Japan Pays Tribute to Victims of 2011 Earthquake, Tsunami and Nuclear Disaster | Earthquake News


Japan pays tribute to the nearly 20,000 victims of a powerful earthquake and tsunami that hit the northeast of the country 10 years ago, destroying cities and triggering the world’s worst nuclear disaster since Chernobyl .

Emperor Naruhito and Prime Minister Yoshihide Suga were due to join a memorial for the dead at a memorial ceremony in Tokyo on Thursday, while several other public and private events were planned in northeast Japan.

A minute of silence will be marked across the country at 2:46 p.m. local time (5:46 a.m. GMT), precisely when the 9.0 magnitude earthquake struck on March 11, 2011.

The onslaught of waves triggered by the quake crashed on the northeast coast, crippling the Fukushima Daiichi nuclear power plant. More than 160,000 residents were forced to evacuate as radiation spread through the air.

The disaster left Tohoku survivors struggling to overcome the grief of losing families and entire communities to the 15-meter-high wave.

As the sun rose in the town of Hisanohama on Thursday, Toshio Kumaki, 78, walked along a giant seawall built after the tsunami.

“I come here every morning for a walk, but it is a special day,” he told AFP news agency, clutching his hands together and praying towards the Sunrise.

About 60 people were killed in Ohisa, one of the neighborhoods next to the beach, when the tsunami washed up, destroying everything but a small shrine.

Kumaki’s eyes filled with tears as he remembered the disaster. “It was really scary.”

The government spent around $ 300 billion to rebuild the tsunami-devastated region, but areas around the Fukushima plant remain closed, concerns about radiation levels persist, and many of those who left have settled elsewhere. .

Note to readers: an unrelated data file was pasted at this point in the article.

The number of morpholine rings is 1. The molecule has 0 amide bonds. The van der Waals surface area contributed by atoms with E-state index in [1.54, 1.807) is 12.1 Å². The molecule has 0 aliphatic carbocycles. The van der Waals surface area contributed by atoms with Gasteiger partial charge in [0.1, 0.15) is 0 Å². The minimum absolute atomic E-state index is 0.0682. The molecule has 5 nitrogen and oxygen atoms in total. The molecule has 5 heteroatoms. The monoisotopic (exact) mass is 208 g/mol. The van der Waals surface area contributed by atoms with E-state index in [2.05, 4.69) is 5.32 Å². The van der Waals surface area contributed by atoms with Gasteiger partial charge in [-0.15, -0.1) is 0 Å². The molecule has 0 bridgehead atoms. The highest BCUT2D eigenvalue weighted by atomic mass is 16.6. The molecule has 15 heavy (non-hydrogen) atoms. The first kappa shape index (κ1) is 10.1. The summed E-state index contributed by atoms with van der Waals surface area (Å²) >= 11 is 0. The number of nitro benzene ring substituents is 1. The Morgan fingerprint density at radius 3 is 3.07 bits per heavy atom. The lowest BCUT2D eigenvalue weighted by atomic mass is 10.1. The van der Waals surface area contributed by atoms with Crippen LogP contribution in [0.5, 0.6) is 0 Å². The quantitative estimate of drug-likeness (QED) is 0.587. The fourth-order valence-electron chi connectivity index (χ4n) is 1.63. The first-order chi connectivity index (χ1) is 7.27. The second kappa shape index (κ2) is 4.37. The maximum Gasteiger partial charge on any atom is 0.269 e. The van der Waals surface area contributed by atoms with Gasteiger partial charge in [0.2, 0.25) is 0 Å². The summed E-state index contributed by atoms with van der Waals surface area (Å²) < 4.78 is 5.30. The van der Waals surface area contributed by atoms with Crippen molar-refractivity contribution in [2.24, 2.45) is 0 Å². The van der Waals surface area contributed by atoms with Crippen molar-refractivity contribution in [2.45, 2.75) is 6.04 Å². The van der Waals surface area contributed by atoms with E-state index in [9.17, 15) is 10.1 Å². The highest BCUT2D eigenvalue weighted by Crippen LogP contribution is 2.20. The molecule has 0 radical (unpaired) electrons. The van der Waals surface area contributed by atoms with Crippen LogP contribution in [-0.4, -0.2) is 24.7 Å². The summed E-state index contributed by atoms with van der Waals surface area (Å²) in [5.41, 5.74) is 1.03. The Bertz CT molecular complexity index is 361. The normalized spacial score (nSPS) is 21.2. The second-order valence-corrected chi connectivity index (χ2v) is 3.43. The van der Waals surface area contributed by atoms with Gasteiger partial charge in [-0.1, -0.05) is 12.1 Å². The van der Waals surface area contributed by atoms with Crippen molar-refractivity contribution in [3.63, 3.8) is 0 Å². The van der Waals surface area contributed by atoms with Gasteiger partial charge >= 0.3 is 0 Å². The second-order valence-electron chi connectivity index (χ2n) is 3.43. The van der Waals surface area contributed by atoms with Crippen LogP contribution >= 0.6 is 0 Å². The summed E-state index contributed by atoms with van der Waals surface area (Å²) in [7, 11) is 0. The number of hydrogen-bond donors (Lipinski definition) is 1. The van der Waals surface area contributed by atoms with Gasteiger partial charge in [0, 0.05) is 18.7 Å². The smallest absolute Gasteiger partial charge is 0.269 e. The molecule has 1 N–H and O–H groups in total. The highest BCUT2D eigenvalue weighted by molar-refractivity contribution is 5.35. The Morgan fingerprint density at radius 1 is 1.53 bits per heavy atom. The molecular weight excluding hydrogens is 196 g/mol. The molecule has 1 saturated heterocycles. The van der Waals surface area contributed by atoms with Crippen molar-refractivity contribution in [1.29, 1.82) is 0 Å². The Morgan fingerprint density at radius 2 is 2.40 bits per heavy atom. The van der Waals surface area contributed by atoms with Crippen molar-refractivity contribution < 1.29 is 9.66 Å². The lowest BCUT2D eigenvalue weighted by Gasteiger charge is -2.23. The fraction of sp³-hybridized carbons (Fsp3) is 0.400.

Decommissioning the crippled plant will take decades and billions of dollars.

About 50 kilometers (31 miles) south of the Fukushima plant, in the gritty coastal town of Iwaki that has since become a hub for nuclear dismantling workers, restaurant owner Atsushi Niizuma prayed to his slain mother. in the tsunami.

“I want to tell my mother that my children, who were all close to her, are doing well. I came here to thank her that our family lives in safety, ”the 47-year-old told Reuters news agency.

Before leaving for work, he quietly prayed at a shrine with sculptures named after his mother, Mitsuko, and 65 others who died in the earthquake.

On the day of the disaster, Mitsuko was looking after his children. The children rushed into a car. Mitsuko was swept away by the waves as she returned home to collect her belongings. It took a month to recover his body.

Local residents offer prayers to earthquake and tsunami victims on the shores of Abrahama District in Sendai, Miyagi Prefecture, March 11, 2021 [Jiji Press/ AFP]
Firefighters search for the remains of people missing after the 2011 earthquake and tsunami in Namie, Fukushima prefecture, Japan on March 11, 2021 [File: Kim Kyung-Hoon/ Reuters]

Tributes and condolences also poured in from around the world, everyone from United Nations Secretary Antonio Guterres to singer Lady Gaga offering their thoughts on the anniversary.

“Offering his condolences to those who continue to mourn the loss of loved ones,” Guterres said, adding that he also had in mind “those who remain displaced, unable to return home for safety reasons”.

In this regard, he said he welcomed the findings of a UN report released Tuesday by the United Nations Scientific Committee on the Effects of Atomic Radiation, which concluded that no adverse effects on the health of residents. of Fukushima had been found which could be directly attributed to radiation exposure.

Lady Gaga said the resilience of the Japanese people offers hope in the global fight against the coronavirus pandemic.

“Over the years, seeing and hearing about the vast takeover of your beautiful cities, I have so much respect for the Japanese people for your strength, kindness and love for each other,” said said the American singer and actress in a video posted on her Twitter account.

“It gives hope to people now fighting the COVID pandemic around the world.”

Antony Blinken, the US Secretary of State, also offered a message of support.

“The United States stands in solidarity with Japan in remembering those lost and still missing, and in honoring the resilience of the Japanese people who have rebuilt their homes, livelihoods and communities,” he said. declared.





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